Kathy Stone | 2/20/2014
" This was not a well-written biography. Yes, I know it is about two vastly different people with different personalities, but the writing itself was not great. First the text is two choppy. It jumps from scene to scene with little coherence in events. Since it was about two people, maybe one person' story should have gone first and then the other person's until they met and did the project together. Then there could have been the separation once again as their lives went along different paths. Another pet peeve I had was the fact that Edward Ball kept talking about building size as if it had a footprint. Buildings are on measured lots and then are measured in square feet for tax purposes. I do not understand this concept of footprints except as a term used by environmentalists in regards to fuel usage. Were people using that much fuel in the "Gilded Age"? A history book should give the reader the sense that he has been transported back in time. A well-written book describes the sights, sounds and smells for the reader and in this book it felt like Ball wanted to bring the past to the present.
The inventor was Eadweard Muybridge who invented moving pictures, but not a way to show them that would make a profit. The other supporting inventions would not come about until after he died. Thomas Edison, who is not well-liked by Ball did find a way to show them but not with sound. The tycoon is Leland Stanford,he who built a railroad and gave his fortune to the school named for his son. These men came together over horses. The movement of horses to be exact. Stanford was curious to know if the feet of horses left the ground during a gallop. The only man who had any experience with this kind of photography was Muybridge. He invented things for the camera that allowed for multiple shots, but not how to sell them that way. Book of still photographs were expensive and apparently boring to consumers. Cinemas did not yet exist and the first one would not come about until a year after Muybridge died.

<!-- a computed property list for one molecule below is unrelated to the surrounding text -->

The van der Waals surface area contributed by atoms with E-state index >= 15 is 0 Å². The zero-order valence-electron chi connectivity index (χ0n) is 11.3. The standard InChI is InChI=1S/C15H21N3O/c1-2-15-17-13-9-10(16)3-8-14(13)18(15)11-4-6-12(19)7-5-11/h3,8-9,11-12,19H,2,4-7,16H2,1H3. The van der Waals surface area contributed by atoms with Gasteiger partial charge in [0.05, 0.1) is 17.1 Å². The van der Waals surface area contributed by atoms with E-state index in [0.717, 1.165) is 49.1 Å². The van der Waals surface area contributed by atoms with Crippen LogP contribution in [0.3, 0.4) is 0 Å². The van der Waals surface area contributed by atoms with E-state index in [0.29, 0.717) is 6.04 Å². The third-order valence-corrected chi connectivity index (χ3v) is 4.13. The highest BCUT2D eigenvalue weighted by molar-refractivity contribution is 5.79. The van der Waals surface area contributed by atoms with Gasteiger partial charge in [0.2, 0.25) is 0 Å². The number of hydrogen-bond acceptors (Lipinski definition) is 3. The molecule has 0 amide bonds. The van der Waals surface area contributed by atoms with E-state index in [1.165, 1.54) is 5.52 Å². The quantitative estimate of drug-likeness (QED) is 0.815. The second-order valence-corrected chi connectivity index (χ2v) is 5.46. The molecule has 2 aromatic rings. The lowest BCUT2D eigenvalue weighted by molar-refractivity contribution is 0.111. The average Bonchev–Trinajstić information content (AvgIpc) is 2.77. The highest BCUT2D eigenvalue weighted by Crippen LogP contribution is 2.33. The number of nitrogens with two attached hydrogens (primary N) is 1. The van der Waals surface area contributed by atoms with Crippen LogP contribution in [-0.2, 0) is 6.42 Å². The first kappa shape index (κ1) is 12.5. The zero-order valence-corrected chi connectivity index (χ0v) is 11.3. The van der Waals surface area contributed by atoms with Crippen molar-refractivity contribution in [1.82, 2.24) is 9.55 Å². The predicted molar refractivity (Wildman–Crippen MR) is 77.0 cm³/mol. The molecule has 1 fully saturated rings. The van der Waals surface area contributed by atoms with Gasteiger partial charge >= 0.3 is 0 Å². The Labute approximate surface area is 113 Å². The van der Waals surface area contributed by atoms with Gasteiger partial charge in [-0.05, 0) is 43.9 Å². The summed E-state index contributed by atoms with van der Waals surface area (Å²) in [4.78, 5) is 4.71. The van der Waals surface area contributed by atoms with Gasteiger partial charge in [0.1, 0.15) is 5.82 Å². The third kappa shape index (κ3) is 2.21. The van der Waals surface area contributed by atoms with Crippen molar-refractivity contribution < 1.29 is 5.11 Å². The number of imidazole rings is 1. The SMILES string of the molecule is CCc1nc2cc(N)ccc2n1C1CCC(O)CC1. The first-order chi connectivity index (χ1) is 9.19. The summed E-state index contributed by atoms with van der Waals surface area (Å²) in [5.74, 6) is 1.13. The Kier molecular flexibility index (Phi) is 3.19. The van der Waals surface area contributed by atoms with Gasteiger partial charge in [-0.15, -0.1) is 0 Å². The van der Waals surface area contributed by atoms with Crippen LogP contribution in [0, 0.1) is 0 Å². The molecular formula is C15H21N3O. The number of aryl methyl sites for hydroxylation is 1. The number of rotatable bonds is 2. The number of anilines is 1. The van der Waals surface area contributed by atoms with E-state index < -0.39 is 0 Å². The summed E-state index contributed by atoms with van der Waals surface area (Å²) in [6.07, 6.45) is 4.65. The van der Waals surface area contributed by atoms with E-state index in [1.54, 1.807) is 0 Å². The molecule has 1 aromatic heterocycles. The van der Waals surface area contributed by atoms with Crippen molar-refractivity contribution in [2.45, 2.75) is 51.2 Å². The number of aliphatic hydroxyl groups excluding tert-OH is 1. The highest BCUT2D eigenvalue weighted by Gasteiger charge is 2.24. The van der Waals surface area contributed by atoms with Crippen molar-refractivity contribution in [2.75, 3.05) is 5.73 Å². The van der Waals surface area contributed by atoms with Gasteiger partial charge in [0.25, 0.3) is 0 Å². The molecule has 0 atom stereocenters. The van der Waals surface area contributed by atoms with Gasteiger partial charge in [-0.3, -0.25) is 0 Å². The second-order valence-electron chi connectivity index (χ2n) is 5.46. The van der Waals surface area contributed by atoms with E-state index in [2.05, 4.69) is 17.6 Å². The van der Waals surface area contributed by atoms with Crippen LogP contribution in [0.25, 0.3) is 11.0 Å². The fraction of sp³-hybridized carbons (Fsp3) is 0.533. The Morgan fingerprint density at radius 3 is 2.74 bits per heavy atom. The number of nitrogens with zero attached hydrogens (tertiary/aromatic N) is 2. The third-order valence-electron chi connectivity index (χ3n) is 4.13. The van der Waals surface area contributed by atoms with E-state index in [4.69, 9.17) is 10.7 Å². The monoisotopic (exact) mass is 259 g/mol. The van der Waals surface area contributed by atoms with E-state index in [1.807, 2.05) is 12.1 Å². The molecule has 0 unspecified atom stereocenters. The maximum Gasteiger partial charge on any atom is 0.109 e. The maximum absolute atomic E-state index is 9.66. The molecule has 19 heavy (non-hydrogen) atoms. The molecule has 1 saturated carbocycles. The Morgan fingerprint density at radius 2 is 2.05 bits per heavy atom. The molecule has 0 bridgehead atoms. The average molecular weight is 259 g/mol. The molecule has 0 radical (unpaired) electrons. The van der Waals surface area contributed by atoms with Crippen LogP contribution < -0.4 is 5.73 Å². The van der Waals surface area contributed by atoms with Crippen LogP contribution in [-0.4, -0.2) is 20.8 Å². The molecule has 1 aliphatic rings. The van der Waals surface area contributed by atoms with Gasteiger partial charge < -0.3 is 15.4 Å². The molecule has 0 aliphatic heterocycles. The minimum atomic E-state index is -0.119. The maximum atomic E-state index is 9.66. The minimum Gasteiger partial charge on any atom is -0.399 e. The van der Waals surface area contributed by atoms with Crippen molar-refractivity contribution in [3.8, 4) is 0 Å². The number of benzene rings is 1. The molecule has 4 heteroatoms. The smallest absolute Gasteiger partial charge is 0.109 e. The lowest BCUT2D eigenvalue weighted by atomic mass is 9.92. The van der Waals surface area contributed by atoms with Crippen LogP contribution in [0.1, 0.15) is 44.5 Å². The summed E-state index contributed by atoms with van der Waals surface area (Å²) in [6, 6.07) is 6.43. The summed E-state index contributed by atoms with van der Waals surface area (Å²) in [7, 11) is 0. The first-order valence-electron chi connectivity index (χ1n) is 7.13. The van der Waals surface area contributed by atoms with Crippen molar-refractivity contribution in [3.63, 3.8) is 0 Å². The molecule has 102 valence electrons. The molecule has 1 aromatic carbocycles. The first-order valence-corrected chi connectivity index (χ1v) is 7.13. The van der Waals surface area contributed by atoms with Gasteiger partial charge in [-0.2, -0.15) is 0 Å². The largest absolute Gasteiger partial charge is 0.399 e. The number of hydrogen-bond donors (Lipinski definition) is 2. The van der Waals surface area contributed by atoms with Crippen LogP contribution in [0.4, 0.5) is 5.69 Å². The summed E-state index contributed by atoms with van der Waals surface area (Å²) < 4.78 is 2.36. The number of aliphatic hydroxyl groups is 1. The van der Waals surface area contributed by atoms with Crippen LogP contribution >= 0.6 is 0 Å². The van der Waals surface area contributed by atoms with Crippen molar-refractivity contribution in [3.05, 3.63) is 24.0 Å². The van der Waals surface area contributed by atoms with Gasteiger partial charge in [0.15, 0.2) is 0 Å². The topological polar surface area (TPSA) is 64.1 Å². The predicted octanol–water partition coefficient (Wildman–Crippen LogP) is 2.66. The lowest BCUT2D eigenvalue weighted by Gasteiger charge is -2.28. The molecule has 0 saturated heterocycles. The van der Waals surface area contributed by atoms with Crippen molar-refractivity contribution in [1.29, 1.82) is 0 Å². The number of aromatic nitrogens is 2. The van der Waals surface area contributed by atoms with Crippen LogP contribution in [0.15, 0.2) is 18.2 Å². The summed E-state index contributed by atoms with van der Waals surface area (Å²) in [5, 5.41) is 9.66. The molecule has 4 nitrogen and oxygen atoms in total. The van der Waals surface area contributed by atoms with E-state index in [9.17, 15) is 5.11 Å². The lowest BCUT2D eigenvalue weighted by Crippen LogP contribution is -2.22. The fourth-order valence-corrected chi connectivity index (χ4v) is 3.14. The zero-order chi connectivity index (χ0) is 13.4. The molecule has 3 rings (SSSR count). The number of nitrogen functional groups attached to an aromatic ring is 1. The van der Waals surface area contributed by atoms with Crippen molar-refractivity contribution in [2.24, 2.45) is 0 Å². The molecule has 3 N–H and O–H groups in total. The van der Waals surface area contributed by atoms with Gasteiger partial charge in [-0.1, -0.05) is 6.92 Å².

This is not to say the book has no merits. I learned about California and of course the economic stranglehold that the railroad had California under. I just did not like all the jumping back and forth over decades in events while I was reading. There needs to be a natural progression when reading history and this book did not have it. "
Murray | 2/17/2014
" Like Eric Larson, Ball has an entertaining way of combining historical figures or events together in ways you would never imagine and telling a compelling story. In this case, it is the fascinating intertwinings between railroad tycoon Leland Stanford and Edward Muybridge, the inventor of motion capture. While the story between them is dramatic, it pales in comparison to the fact that Muybridge was also a murderer who had committed a crime of passion. The story is written in an unconventional way, with many flash backs and flash forwards. I would have preferred a more linear approach, which, I think, would have added a measure of suspense. Nonetheless, a very gripping book, filled with lots of amazing photographs from the era. "
Paul Furman | 1/29/2014